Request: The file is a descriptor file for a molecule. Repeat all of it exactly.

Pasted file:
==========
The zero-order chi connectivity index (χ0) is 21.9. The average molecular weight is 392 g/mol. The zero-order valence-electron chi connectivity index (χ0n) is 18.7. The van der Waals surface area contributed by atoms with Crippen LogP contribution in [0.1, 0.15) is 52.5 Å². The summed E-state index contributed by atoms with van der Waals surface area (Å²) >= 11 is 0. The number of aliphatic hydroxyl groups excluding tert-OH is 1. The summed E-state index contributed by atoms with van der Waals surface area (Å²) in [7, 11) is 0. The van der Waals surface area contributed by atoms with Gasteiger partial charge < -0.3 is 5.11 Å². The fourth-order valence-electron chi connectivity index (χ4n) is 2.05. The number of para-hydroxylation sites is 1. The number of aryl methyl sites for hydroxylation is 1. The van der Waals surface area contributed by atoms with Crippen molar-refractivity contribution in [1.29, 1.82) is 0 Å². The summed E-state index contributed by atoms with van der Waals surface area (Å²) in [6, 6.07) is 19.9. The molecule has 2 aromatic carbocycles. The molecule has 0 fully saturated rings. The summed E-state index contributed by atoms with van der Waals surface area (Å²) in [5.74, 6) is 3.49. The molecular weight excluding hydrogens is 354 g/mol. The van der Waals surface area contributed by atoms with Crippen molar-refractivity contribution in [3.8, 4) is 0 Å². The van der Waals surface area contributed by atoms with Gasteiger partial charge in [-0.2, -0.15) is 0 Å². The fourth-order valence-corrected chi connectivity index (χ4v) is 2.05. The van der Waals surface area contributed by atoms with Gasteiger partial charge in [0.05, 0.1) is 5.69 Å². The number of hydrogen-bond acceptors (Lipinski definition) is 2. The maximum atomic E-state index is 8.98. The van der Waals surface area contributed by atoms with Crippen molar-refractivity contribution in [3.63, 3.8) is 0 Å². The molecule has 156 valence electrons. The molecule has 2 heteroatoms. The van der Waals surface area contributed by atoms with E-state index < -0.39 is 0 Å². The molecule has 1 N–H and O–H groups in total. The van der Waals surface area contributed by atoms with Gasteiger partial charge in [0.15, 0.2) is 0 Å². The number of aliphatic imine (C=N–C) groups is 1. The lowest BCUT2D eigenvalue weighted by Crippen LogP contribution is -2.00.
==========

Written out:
The zero-order chi connectivity index (χ0) is 21.9. The average molecular weight is 392 g/mol. The zero-order valence-electron chi connectivity index (χ0n) is 18.7. The van der Waals surface area contributed by atoms with Crippen LogP contribution in [0.1, 0.15) is 52.5 Å². The summed E-state index contributed by atoms with van der Waals surface area (Å²) >= 11 is 0. The number of aliphatic hydroxyl groups excluding tert-OH is 1. The summed E-state index contributed by atoms with van der Waals surface area (Å²) in [7, 11) is 0. The van der Waals surface area contributed by atoms with Gasteiger partial charge < -0.3 is 5.11 Å². The fourth-order valence-electron chi connectivity index (χ4n) is 2.05. The number of para-hydroxylation sites is 1. The number of aryl methyl sites for hydroxylation is 1. The van der Waals surface area contributed by atoms with Crippen molar-refractivity contribution in [1.29, 1.82) is 0 Å². The summed E-state index contributed by atoms with van der Waals surface area (Å²) in [6, 6.07) is 19.9. The molecule has 2 aromatic carbocycles. The molecule has 0 fully saturated rings. The summed E-state index contributed by atoms with van der Waals surface area (Å²) in [5.74, 6) is 3.49. The molecular weight excluding hydrogens is 354 g/mol. The van der Waals surface area contributed by atoms with Crippen molar-refractivity contribution in [3.8, 4) is 0 Å². The van der Waals surface area contributed by atoms with Gasteiger partial charge in [-0.2, -0.15) is 0 Å². The fourth-order valence-corrected chi connectivity index (χ4v) is 2.05. The van der Waals surface area contributed by atoms with Gasteiger partial charge in [0.05, 0.1) is 5.69 Å². The number of hydrogen-bond acceptors (Lipinski definition) is 2. The maximum atomic E-state index is 8.98. The van der Waals surface area contributed by atoms with Crippen molar-refractivity contribution in [3.63, 3.8) is 0 Å². The molecule has 156 valence electrons. The molecule has 2 heteroatoms. The van der Waals surface area contributed by atoms with E-state index < -0.39 is 0 Å². The molecule has 1 N–H and O–H groups in total. The van der Waals surface area contributed by atoms with Gasteiger partial charge in [0.15, 0.2) is 0 Å². The number of aliphatic imine (C=N–C) groups is 1. The lowest BCUT2D eigenvalue weighted by Crippen LogP contribution is -2.00.